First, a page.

Many businesses have had great success in employing local search ads on Google. It can be the perfect complement to organic marketing efforts.
Tracking Your Google Maps Marketing Performance
Tracking your performance on Google Maps is done via analytics offered with your Google My Business account.
This is necessary for evaluating your current web presence and optimizing it, moving forward
Following are the key metrics you should pay close attention to:
The Google Services That Customers Use to Find Your Business
An important metric to pay attention to is the type of searches leading to your website.
This will let you know the volume of users that are searching for you by name, vs those discovering you via the keywords relevant to your brand, location, and industry.
This may help you gauge the percentage of new versus repeat customers coming to your site via Google.
Where Customers View Your Business on Google
This section will let you know the frequency that you are being found on general search vs map listings.
Taken in conjunction with the first metric you can gauge the general success of your Google Map Listings in attracting new customers.
As you make changes, monitor these stats to ensure you are making the right decisions and moving in a positive direction.
Listing Visitor Action Taken
“Customer actions” will show you what actions people are taking in response to your listing.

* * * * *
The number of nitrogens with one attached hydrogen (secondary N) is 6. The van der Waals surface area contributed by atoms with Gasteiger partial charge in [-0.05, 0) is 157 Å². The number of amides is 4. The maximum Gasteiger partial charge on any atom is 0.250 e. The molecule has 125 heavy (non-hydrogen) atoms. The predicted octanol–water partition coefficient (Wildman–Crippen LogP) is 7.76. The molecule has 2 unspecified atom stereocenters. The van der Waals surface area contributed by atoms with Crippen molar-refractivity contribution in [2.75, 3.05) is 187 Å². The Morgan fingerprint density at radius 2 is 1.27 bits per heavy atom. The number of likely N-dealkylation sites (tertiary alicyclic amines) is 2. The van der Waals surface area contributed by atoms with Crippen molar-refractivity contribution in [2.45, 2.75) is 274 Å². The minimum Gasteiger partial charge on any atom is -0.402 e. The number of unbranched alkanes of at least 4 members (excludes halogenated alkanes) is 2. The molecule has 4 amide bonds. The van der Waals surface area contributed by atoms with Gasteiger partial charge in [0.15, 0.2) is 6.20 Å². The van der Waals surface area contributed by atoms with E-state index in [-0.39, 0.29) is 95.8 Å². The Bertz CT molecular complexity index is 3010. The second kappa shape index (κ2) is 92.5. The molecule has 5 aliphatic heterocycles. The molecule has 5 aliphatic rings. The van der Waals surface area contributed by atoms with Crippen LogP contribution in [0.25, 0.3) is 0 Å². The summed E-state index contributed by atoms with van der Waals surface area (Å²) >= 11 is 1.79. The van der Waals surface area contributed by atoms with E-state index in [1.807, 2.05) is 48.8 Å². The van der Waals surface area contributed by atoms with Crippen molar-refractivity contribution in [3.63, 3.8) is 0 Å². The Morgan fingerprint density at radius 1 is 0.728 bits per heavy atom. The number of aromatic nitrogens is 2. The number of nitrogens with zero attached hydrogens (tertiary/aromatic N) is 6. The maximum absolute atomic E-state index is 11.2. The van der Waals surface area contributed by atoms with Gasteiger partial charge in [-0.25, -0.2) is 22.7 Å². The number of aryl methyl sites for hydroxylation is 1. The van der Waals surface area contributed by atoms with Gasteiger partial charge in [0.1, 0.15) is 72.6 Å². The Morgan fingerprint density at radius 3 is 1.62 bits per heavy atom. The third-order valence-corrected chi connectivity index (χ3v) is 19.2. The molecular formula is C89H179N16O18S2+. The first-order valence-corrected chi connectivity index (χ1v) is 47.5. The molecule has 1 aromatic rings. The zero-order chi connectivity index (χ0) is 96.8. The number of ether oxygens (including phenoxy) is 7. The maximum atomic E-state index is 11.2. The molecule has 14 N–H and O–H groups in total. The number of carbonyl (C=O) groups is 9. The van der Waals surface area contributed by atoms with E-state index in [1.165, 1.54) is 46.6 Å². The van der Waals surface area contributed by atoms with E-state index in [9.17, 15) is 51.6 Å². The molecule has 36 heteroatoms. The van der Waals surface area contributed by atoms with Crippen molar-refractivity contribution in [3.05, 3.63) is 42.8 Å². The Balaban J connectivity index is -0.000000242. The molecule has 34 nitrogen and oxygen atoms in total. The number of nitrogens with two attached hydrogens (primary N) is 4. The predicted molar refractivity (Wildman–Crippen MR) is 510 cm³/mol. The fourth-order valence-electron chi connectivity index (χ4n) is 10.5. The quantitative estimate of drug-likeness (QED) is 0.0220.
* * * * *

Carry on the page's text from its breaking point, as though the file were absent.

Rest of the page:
You will discover if your listing is helping people find your location, your website, or leading to some form of contact.
This is perhaps the most important metric as you embark on optimizing your listing.
Working to improve customer engagements and interactions is your best path to success.
Where Customers Are Coming From
“Directions requests” shows where customers are requesting directions to your business from.
With this information, you can begin to localize and better target your other marketing ventures as well as perhaps adjust your target keywords.
The Performance of Your Photos
“Photo views and Photo quantity” shows how your photos are performing as compared to competing businesses.
It also shows the mix of photos coming from you versus those posted by your customers.
Humans react positively to appealing visuals, so you should take the time to capture the best possible photos of your business.
The Final Takeaway
While getting the basics right is simple enough, fine-tuning will set you apart from the competition.
Pay attention to your analytics.
The best way to market yourself across all Google apps is to:
- Keep your information up to date.
- Keep your social proof (customer reviews) positive.
- Make certain that your visual presentation is always top-notch.
All screenshots taken by author, October 2019
read more at https://www.searchenginejournal.com by Chuck Price